With only one version available for less than £40,000, the Sorento is no longer a car you can compare at a cursory glance with the very cheapest seven-seat SUVs for list price, although when you correct for specification and equipment, it still has plenty of value appeal.
Pick a Skoda Kodiaq with a matching power level and it’ll be even pricier than the entry-level Sorento, as well as less fuel efficient and pricier to run, and less well provisioned with active safety systems as standard. Kia’s inclusion of its intelligent speed limit assist, and forward collision avoidance system with both cyclist and pedestrian detection and junction assist is likely to play particularly well with safety-minded parents.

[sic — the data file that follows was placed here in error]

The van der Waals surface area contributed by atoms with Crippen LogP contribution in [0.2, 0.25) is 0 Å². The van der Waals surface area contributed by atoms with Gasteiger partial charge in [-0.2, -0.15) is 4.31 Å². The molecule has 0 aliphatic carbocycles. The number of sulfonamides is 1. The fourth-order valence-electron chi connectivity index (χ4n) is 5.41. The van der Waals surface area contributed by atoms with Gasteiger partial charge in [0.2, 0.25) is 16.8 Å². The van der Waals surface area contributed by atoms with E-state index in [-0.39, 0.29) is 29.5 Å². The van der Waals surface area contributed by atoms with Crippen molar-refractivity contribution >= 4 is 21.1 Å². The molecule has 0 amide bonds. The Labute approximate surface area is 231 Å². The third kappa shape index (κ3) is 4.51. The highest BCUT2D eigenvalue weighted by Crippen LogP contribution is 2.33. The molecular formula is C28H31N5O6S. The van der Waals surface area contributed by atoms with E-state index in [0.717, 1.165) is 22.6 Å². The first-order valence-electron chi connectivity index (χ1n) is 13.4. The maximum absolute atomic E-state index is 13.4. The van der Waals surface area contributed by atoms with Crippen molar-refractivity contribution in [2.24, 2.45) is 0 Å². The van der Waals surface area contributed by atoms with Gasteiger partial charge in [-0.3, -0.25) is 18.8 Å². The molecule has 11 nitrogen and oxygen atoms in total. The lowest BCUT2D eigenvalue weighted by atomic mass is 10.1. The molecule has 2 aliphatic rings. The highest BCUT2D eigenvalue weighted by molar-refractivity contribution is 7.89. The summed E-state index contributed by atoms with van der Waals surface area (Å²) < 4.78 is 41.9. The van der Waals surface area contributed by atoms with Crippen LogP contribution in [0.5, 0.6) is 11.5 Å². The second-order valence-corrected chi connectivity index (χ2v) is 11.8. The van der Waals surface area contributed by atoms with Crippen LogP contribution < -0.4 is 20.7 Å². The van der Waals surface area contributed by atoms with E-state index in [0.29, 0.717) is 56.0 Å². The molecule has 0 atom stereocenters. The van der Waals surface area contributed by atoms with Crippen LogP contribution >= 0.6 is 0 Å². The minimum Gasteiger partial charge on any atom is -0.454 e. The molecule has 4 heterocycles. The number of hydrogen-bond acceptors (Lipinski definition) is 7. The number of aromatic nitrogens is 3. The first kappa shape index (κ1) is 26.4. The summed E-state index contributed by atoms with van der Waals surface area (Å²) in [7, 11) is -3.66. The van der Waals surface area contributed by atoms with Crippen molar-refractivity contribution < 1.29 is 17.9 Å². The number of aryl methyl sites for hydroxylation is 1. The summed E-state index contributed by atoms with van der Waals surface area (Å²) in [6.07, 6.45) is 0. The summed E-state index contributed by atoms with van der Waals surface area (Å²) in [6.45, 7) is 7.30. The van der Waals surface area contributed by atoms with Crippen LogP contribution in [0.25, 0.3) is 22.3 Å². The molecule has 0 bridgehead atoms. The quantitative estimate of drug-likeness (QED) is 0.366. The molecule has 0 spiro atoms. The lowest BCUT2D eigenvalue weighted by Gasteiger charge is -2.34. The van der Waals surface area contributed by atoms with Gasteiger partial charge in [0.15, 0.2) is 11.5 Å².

Our test suggests fuel economy won’t be stellar but – depending on where you do most of your motoring – it could just about match that of the diesel. The 43.3mpg touring result, mentioned earlier, isn’t too bad and you’d be unlikely to get considerably better from the diesel.
The hybrid’s economy advantage would be more likely to come in urban use; and if you do a lot of town miles and don’t mind doing them pretty unhurriedly, you might just average 40mpg. From a diesel used in the same way, you’d expect 10% to 20% less